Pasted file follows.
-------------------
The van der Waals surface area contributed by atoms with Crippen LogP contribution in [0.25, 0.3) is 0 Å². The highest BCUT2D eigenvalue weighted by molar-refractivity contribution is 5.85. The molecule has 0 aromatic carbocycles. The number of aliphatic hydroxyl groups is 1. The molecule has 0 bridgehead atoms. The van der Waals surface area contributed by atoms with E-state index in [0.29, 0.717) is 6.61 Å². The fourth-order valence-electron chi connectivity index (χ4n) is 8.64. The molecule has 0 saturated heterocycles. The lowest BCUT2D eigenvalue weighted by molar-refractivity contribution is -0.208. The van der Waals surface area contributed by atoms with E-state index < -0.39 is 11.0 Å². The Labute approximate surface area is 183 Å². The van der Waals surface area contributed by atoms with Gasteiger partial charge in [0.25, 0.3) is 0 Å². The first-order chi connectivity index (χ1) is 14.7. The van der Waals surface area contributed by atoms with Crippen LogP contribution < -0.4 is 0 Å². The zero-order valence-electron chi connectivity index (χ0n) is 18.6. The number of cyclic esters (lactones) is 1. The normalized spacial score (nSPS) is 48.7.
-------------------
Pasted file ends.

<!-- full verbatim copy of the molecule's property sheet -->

The van der Waals surface area contributed by atoms with Crippen LogP contribution in [0.25, 0.3) is 0 Å². The highest BCUT2D eigenvalue weighted by molar-refractivity contribution is 5.85. The molecule has 0 aromatic carbocycles. The number of aliphatic hydroxyl groups is 1. The molecule has 0 bridgehead atoms. The van der Waals surface area contributed by atoms with E-state index in [0.29, 0.717) is 6.61 Å². The fourth-order valence-electron chi connectivity index (χ4n) is 8.64. The molecule has 0 saturated heterocycles. The lowest BCUT2D eigenvalue weighted by molar-refractivity contribution is -0.208. The van der Waals surface area contributed by atoms with E-state index < -0.39 is 11.0 Å². The Labute approximate surface area is 183 Å². The van der Waals surface area contributed by atoms with Gasteiger partial charge in [0.25, 0.3) is 0 Å². The first-order chi connectivity index (χ1) is 14.7. The van der Waals surface area contributed by atoms with Crippen LogP contribution < -0.4 is 0 Å². The zero-order valence-electron chi connectivity index (χ0n) is 18.6. The number of cyclic esters (lactones) is 1. The normalized spacial score (nSPS) is 48.7.